Next, the Employee View Employees also have views on the issue of social networks and work. Many professionals are using social and professional networking sites to build their personal brand. Professionals use these sites to engage audiences in their on-going projects. For example, musicians use Myspace to reach listeners who would normally not have access to the artist’s music. Twitter is used throughout the world of sports and entertainment to give fans an inside look at 74% of employees surveyed say it’s easy to damage a company’s reputation on social media. There are negatives from the employee standpoint as well. A situation that has been arising for the working professional is going onto Facebook to see what their friends are doing, only to see that their boss or colleague has messaged them about an urgent work matter (Available all the time, 2009). Using these sites has blurred the lines between work and private time. If the employer requests interaction with, or wishes to “friend” an employee, how does an employee not accept that without an issue of etiquette arising, especially if employer and employee are friendly toward one another in the office. This raises the related question of whether it is appropriate for a co-worker to reach out to another co-worker on a social networking forum to talk about work matters. According to Rothbard, “on the one hand, it enables flexibility. In some ways, it makes you more effective. But it can also lead to a lot of burnout. In the long term, it may lead to conflict about how you feel towards your other life roles and your ability to be fully present in any one domain” (Available all the time, 2009). This burnout would be defined as exhaustion of physical or emotional strength usually as a result of prolonged stress or frustration. If an employee is in constant contact with superiors and coworkers through social networking sites, the employee may eventually feel like there is no line between work life and a personal life because he or she has become available all the time. Blackberry, for example, are often provided to employees to check their email on the go, or to check their twitter and face book accounts. This can create exhaustion in the employee who can never have a clean line drawn between work and play, especially if that employee has “friended” the boss. There are two sides to this; “on the one hand, it enables flexibility. In some ways, it makes you more effective. But it can also lead to a lot of burnout” (Are you practicing, 2009). In the case where an employer and employee are social network “friends,” nothing is kept secret. The employer will be able to see how his or her employee behaves outside the office, which can be 7 seen as an invasion of privacy. As long as the employee is not making the company look bad, there should not be a problem for the company. According to McGrath, “as an employee you want to ask yourself, ‘How accessible do you want to be?’” (Available all the time, 2009). Roth bard notes that “Facebook itself is not likely to take a role in establishing norms to sort out the conflicts between business and personal friending” (Available all the time, 2009). This sometimes brings up the uncomfortable issue of, if an employee and employer are friends in the office, why they cannot be “friends” on a social networking site. If an employee and employer are friendly at work, and choose to be “friends” on a social networking site, then both have access to all areas of each other’s lives. Many potentially awkward situations can come up around the use of Facebook and other social networking sites because too much information is given out. In the workplace, people are going to think twice about what they say and the amount of information that is given. Rothbard thinks “in face-to-face communications, people are much more careful about the volume and nature of the information they disclose. However, over the internet there is a huge lack of awareness, or obliviousness, about who is receiving this information” (Available all the time, 2009). “They have to realize there are potential negative consequences that can flow from coworkers knowing more about you that is prudent” (Are you practicing, 2009). Behaviors that might not be problematic between friends outside of work could be interpreted very differently by colleagues and employers. In the extreme, the possibility of sexual harassment could be an issue and repercussions and could leave an employee out of a job. “If an employer discovers that an employee has engaged in objectionable communications online, then discipline is appropriate” (Wise, 2009). There is liability for the employer relating to employee communication online so that in certain circumstances, to protect the company name and the victim involved, firing the employee is necessary. In the work environment, an employee has to maintain a professional image. When the line between work and private life becomes blurred, an employer might feel free to explore an employee’s online communications. “Workplace conflicts have also come up at companies where managers have limited or banned Facebook for being a distraction and monitor employees’ personal pages for images or comments that might reflect poorly on the business (Available all the time, 2009). When an employee is “friends” with their boss they have to think twice about the content they post on their personal page. Even though it could be an invasion of privacy to check up on your employee, the employee has essentially given permission to the employer to see their page by becoming “friends” with them. According to Williams, an employee just starting in his or her career may not have yet developed a sense of his or her professional self.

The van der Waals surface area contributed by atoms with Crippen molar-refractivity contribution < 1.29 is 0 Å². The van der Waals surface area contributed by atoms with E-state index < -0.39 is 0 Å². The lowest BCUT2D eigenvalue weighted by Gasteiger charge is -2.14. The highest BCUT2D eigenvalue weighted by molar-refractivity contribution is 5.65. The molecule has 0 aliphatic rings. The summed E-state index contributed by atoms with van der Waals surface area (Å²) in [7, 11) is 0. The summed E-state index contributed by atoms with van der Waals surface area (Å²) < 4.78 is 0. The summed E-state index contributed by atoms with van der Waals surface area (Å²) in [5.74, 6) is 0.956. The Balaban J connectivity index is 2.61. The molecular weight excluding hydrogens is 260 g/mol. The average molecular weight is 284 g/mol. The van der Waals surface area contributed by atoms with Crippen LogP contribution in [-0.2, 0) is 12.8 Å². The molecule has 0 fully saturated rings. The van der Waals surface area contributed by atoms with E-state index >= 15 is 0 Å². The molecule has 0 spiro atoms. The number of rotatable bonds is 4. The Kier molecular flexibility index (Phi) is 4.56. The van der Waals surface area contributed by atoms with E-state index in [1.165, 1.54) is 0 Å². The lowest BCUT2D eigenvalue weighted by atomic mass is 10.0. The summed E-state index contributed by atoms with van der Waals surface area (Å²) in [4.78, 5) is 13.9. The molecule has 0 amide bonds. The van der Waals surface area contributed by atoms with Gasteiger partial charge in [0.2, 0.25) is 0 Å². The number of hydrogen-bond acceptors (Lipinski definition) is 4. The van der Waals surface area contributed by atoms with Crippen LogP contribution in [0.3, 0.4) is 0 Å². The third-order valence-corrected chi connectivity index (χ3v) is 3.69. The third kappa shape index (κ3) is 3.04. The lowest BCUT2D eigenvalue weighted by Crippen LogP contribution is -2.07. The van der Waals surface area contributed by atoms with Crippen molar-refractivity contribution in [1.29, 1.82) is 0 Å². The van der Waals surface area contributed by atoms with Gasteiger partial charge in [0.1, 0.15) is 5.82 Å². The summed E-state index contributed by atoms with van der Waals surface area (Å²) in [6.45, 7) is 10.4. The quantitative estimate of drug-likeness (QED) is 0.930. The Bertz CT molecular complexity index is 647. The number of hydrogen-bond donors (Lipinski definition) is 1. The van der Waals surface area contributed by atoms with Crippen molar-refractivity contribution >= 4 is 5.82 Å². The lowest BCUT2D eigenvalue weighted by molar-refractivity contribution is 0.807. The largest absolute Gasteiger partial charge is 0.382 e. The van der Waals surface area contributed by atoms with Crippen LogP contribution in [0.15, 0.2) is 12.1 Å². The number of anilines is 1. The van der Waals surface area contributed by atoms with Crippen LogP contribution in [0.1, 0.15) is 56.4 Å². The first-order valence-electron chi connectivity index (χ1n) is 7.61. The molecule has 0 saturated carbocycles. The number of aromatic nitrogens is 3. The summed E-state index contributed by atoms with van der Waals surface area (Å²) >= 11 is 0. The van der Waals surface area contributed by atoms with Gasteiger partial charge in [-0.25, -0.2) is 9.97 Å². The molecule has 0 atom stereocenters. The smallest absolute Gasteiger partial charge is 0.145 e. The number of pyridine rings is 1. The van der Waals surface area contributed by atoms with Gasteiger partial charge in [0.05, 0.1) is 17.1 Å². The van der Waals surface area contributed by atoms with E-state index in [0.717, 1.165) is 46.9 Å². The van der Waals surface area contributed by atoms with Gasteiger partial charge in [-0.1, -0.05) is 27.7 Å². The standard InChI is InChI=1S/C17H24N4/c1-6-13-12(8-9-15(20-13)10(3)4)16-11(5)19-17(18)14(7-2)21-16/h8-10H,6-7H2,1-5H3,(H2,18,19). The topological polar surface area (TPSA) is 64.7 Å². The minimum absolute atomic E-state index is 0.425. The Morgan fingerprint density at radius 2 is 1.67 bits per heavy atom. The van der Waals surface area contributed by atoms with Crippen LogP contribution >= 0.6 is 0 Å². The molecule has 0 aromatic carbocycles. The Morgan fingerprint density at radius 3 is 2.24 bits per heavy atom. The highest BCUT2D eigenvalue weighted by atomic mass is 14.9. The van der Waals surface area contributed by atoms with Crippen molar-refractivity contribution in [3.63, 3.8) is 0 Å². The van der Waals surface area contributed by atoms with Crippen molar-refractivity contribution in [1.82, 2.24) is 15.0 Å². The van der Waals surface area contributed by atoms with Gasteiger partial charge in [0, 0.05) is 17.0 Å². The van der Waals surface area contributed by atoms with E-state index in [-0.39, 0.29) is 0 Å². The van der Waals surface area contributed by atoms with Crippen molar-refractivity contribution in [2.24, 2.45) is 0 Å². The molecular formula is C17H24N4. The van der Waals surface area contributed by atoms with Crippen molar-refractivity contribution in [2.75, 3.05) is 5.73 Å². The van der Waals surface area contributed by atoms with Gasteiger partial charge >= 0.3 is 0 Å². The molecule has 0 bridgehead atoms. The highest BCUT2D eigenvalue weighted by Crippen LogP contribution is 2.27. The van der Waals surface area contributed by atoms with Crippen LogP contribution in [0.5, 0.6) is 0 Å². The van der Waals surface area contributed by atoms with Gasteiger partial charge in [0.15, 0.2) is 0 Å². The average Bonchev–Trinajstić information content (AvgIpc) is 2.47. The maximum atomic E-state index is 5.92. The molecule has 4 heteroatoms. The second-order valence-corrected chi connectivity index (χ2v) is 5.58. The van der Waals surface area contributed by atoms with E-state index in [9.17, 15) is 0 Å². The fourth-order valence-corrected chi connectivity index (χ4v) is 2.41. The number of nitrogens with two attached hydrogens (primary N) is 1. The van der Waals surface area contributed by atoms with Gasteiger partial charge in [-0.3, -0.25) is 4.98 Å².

This individual may be less cautious about the image he or she projects on social networks, even when that image may be visible to bosses or clients. Although this lack of caution is simply a function of inexperience, the employer has the responsibility of keeping the company name reputable. This may give the employer the right to terminate an employee because of something on their Facebook or Twitter page. This is the ultimate downside to becoming “friends” with your employer on Facebook (Available all the time, 2009).